Editor's Note

Editor's Note

HUMANITIES, May/June 2013, Volume 34, Number 3

It’s been an exciting couple of months at NEH. We celebrated Created Equal, an initiative to offer, free of charge, DVD sets of four NEH-supported films about civil rights history to five hundred communities around the country. The festivities included a special reprint of HUMANITIES magazine articles about the films—The AbolitionistsSlavery by Another NameThe Loving Story, and Freedom Riders—all of which  can be found at neh.gov/humanities.

The Jefferson Lecture  also came and  went, throwing the magazine’s publication schedule out of whack in order for us to report and comment on one of the great filmmakers of our time, Martin Scorsese.

Once the flashbulbs stopped popping, we returned to the comfortable routine of looking for great stories in the records of NEH grantmaking. I personally traveled to Chestertown, Maryland, to meet Adam Goodheart, author of 1861: The Civil War Awakening and director of the C.V. Starr Center for the Study of American Experience at Washington College. In this latter role he is overseeing a small but distinguished program devoted to the art of history-writing.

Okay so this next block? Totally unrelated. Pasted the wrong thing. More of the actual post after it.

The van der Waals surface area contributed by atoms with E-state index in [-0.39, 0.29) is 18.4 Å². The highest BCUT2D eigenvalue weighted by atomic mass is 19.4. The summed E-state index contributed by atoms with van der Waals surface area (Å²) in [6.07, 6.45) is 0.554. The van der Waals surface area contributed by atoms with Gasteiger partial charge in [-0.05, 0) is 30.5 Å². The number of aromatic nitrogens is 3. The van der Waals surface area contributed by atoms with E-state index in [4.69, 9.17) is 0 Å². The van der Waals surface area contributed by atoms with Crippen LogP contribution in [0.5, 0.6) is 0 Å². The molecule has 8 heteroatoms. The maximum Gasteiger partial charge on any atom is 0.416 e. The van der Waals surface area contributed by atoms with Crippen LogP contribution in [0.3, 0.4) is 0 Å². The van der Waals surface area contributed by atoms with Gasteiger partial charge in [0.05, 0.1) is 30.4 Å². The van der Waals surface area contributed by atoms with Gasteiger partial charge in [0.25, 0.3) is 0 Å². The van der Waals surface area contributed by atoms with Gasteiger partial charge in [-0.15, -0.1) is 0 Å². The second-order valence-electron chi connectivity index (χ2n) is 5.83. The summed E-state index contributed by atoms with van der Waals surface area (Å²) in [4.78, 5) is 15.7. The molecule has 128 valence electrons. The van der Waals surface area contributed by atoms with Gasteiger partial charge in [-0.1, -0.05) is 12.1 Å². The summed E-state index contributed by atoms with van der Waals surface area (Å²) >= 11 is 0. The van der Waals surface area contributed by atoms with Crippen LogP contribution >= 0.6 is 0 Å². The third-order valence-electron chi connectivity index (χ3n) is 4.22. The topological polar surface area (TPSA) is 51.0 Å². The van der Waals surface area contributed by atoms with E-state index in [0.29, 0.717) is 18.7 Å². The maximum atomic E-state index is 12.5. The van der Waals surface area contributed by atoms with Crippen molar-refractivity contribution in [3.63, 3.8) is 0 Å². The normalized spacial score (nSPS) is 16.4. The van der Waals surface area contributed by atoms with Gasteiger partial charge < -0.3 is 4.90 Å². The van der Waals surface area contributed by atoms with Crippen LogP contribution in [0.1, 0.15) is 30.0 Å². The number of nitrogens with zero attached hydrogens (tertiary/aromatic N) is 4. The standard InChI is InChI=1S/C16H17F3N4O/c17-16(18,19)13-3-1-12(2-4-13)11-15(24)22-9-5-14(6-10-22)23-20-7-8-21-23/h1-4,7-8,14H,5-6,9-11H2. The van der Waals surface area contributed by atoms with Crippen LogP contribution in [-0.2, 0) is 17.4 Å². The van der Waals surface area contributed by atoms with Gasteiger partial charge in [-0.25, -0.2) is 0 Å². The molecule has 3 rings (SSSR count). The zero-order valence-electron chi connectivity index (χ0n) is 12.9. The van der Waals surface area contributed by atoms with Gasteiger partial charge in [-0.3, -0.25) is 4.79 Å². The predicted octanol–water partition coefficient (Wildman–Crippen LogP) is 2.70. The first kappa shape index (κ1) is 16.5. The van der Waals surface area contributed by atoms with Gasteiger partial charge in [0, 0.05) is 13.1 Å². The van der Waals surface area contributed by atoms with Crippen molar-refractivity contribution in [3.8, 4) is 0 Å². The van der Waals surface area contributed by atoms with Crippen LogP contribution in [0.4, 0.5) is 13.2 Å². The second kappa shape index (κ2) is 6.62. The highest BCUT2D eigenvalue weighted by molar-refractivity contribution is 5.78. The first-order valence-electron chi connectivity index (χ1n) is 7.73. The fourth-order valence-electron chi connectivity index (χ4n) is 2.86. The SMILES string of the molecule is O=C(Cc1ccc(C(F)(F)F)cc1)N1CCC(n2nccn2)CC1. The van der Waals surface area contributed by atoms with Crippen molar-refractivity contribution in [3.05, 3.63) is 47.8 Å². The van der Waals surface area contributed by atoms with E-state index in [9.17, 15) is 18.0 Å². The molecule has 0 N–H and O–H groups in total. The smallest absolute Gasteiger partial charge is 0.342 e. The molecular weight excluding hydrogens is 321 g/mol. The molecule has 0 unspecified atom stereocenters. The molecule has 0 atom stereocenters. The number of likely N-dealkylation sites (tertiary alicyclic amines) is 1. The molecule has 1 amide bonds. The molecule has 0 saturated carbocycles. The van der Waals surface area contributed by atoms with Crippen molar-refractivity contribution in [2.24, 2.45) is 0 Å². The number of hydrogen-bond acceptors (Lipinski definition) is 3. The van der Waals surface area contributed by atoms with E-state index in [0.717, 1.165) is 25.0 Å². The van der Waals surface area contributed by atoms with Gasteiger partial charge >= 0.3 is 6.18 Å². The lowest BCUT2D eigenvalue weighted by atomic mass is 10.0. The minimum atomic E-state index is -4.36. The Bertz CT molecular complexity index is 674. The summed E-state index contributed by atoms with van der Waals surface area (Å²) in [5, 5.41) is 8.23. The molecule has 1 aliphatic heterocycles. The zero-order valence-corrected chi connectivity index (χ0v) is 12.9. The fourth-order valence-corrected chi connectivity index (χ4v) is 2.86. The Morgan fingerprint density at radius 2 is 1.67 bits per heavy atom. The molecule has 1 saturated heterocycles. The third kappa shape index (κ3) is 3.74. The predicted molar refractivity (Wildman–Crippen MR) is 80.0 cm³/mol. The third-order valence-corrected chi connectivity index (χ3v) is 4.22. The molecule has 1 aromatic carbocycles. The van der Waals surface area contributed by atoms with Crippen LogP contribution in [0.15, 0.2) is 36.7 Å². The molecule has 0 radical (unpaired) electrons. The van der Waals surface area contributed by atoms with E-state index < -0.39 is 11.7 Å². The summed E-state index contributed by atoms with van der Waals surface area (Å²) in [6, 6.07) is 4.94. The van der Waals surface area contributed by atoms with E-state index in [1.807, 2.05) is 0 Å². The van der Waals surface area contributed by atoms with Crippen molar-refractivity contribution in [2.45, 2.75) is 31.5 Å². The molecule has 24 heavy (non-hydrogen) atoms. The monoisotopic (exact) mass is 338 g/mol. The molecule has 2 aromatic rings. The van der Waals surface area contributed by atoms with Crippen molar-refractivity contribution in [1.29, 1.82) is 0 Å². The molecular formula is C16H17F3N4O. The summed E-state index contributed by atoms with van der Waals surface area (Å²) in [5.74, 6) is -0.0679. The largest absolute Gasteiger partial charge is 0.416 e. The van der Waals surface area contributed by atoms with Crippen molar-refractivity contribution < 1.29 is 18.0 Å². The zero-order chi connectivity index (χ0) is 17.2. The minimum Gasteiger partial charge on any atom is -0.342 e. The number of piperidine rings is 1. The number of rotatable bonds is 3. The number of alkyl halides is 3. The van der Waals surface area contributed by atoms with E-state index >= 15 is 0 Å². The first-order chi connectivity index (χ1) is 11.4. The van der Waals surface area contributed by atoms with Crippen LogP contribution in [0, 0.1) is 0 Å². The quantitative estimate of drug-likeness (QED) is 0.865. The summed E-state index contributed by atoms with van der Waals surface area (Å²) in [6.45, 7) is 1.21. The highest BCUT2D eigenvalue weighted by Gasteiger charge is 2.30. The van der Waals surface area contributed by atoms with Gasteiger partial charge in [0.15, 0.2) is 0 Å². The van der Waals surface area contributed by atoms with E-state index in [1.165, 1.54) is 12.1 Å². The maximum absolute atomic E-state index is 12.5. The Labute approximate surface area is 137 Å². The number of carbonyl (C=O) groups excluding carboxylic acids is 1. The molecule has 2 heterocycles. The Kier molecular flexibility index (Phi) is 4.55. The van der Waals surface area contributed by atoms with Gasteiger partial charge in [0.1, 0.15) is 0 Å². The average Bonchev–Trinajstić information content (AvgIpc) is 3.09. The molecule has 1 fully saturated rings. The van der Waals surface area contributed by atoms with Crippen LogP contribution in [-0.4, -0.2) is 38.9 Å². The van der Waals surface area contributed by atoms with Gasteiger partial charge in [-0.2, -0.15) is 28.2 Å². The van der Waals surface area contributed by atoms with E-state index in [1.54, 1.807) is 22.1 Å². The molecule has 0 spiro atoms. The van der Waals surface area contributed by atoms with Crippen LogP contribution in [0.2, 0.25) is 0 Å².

You can lose hours in Chestertown, walking the historic streets or watching the wind clap against the Chester River, immersed in what John R. Gillis calls “the human shore,” that boundary between land and  water where men and women sun themselves and  daydream. In this issue, Gillis explores how science and  history have followed literature and art down the beach and into the surf to recover our sense of nature, our sense of the sublime, and even the origins of life.


The sea was not always a major point  of reference for landlubbers. Ralph Waldo Emerson, Gillis points out, said the sea was “an acquired taste, like that for tomatoes and  olives.” Danny Heitman has acquired a taste for Emerson, which he uses to discuss how this writer,  read at an impressionable moment, can liberate young writers from the stultifying suspicion that everything worth thinking and saying has already been thought and said.

Lady Bird Johnson knew  that, for the bold of spirit, there were always new adventures to be had. As Meredith Hindley recounts, in 1964, Johnson became the first first lady to campaign for a president’s reelection without the president at her side. On a four-day rail journey into the Deep South, Lady Bird invited Democrats and Republicans alike to join her bandwagon. Only the Goldwaterites had other ideas.

“You campaign in poetry. You govern in prose,” Mario Cuomo once said, leaving  aside questions of genre that might  help us classify the tale of a sitting president trying  to strong-arm a Supreme Court  justice while prosecuting his former vice president for treason. NEH fellow R. Kent Newmyer ushers us into the great political theater of Aaron Burr ’s treason trial.